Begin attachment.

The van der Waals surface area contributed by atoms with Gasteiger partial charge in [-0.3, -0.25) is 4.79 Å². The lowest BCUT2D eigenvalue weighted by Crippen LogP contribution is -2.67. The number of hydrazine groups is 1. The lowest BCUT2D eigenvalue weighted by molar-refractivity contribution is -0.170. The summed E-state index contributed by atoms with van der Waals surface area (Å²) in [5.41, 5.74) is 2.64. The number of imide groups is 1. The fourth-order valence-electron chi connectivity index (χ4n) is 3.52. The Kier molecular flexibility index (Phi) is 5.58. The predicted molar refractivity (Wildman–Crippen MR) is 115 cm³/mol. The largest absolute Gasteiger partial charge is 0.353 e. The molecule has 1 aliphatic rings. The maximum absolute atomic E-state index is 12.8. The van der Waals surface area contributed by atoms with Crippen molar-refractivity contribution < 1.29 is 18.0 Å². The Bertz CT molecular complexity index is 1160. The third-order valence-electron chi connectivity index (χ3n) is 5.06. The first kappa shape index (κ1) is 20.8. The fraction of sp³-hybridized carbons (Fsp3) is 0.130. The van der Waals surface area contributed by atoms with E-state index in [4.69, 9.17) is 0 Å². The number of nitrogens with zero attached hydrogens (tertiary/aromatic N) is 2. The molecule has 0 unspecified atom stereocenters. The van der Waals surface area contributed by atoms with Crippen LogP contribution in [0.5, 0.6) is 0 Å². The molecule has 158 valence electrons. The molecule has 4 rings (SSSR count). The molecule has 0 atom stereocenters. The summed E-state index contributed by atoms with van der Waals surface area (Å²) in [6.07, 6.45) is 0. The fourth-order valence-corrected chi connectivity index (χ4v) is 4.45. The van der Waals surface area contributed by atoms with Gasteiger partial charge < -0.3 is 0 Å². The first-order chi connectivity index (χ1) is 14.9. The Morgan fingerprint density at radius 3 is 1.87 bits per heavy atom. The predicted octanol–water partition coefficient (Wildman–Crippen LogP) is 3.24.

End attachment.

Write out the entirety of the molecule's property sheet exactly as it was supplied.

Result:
The van der Waals surface area contributed by atoms with Gasteiger partial charge in [-0.3, -0.25) is 4.79 Å². The lowest BCUT2D eigenvalue weighted by Crippen LogP contribution is -2.67. The number of hydrazine groups is 1. The lowest BCUT2D eigenvalue weighted by molar-refractivity contribution is -0.170. The summed E-state index contributed by atoms with van der Waals surface area (Å²) in [5.41, 5.74) is 2.64. The number of imide groups is 1. The fourth-order valence-electron chi connectivity index (χ4n) is 3.52. The Kier molecular flexibility index (Phi) is 5.58. The predicted molar refractivity (Wildman–Crippen MR) is 115 cm³/mol. The largest absolute Gasteiger partial charge is 0.353 e. The molecule has 1 aliphatic rings. The maximum absolute atomic E-state index is 12.8. The van der Waals surface area contributed by atoms with Crippen molar-refractivity contribution < 1.29 is 18.0 Å². The Bertz CT molecular complexity index is 1160. The third-order valence-electron chi connectivity index (χ3n) is 5.06. The first kappa shape index (κ1) is 20.8. The fraction of sp³-hybridized carbons (Fsp3) is 0.130. The van der Waals surface area contributed by atoms with E-state index in [4.69, 9.17) is 0 Å². The number of nitrogens with zero attached hydrogens (tertiary/aromatic N) is 2. The molecule has 0 unspecified atom stereocenters. The van der Waals surface area contributed by atoms with Crippen LogP contribution in [0.5, 0.6) is 0 Å². The molecule has 158 valence electrons. The molecule has 4 rings (SSSR count). The molecule has 0 atom stereocenters. The summed E-state index contributed by atoms with van der Waals surface area (Å²) in [6.07, 6.45) is 0. The fourth-order valence-corrected chi connectivity index (χ4v) is 4.45. The van der Waals surface area contributed by atoms with Gasteiger partial charge < -0.3 is 0 Å². The first-order chi connectivity index (χ1) is 14.9. The Morgan fingerprint density at radius 3 is 1.87 bits per heavy atom. The predicted octanol–water partition coefficient (Wildman–Crippen LogP) is 3.24.